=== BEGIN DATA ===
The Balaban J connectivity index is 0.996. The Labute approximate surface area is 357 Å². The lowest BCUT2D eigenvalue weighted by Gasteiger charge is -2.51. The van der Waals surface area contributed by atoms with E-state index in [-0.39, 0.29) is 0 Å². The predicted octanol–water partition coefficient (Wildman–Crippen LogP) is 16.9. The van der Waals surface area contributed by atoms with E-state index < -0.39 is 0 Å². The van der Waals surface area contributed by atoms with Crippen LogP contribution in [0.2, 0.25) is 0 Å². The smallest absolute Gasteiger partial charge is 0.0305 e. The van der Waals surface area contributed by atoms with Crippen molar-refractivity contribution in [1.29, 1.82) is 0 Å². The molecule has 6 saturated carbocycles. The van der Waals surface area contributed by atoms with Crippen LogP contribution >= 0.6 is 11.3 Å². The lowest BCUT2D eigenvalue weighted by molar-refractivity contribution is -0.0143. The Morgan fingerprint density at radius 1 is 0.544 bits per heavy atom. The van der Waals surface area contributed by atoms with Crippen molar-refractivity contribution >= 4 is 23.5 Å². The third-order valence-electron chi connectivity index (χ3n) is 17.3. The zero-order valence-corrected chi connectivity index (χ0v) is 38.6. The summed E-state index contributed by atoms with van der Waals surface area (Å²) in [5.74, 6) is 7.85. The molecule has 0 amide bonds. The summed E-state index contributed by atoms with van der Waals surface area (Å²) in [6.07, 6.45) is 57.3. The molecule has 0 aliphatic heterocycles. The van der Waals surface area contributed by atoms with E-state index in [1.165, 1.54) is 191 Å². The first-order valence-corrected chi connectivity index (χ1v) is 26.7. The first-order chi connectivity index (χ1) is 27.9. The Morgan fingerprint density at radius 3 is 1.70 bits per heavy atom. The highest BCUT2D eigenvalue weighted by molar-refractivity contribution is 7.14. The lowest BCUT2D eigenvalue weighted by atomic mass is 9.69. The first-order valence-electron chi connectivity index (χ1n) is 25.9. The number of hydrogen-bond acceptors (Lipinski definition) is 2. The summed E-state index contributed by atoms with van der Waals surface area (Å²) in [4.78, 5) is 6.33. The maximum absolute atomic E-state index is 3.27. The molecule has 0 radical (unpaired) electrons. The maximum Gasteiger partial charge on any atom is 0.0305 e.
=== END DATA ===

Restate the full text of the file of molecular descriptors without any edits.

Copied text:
The Balaban J connectivity index is 0.996. The Labute approximate surface area is 357 Å². The lowest BCUT2D eigenvalue weighted by Gasteiger charge is -2.51. The van der Waals surface area contributed by atoms with E-state index in [-0.39, 0.29) is 0 Å². The predicted octanol–water partition coefficient (Wildman–Crippen LogP) is 16.9. The van der Waals surface area contributed by atoms with E-state index < -0.39 is 0 Å². The van der Waals surface area contributed by atoms with Crippen LogP contribution in [0.2, 0.25) is 0 Å². The smallest absolute Gasteiger partial charge is 0.0305 e. The van der Waals surface area contributed by atoms with Crippen molar-refractivity contribution in [1.29, 1.82) is 0 Å². The molecule has 6 saturated carbocycles. The van der Waals surface area contributed by atoms with Crippen LogP contribution >= 0.6 is 11.3 Å². The lowest BCUT2D eigenvalue weighted by molar-refractivity contribution is -0.0143. The Morgan fingerprint density at radius 1 is 0.544 bits per heavy atom. The van der Waals surface area contributed by atoms with Crippen molar-refractivity contribution >= 4 is 23.5 Å². The third-order valence-electron chi connectivity index (χ3n) is 17.3. The zero-order valence-corrected chi connectivity index (χ0v) is 38.6. The summed E-state index contributed by atoms with van der Waals surface area (Å²) in [5.74, 6) is 7.85. The molecule has 0 amide bonds. The summed E-state index contributed by atoms with van der Waals surface area (Å²) in [6.07, 6.45) is 57.3. The molecule has 0 aliphatic heterocycles. The van der Waals surface area contributed by atoms with E-state index in [1.165, 1.54) is 191 Å². The first-order valence-corrected chi connectivity index (χ1v) is 26.7. The first-order chi connectivity index (χ1) is 27.9. The Morgan fingerprint density at radius 3 is 1.70 bits per heavy atom. The highest BCUT2D eigenvalue weighted by molar-refractivity contribution is 7.14. The lowest BCUT2D eigenvalue weighted by atomic mass is 9.69. The first-order valence-electron chi connectivity index (χ1n) is 25.9. The number of hydrogen-bond acceptors (Lipinski definition) is 2. The summed E-state index contributed by atoms with van der Waals surface area (Å²) in [4.78, 5) is 6.33. The maximum absolute atomic E-state index is 3.27. The molecule has 0 radical (unpaired) electrons. The maximum Gasteiger partial charge on any atom is 0.0305 e.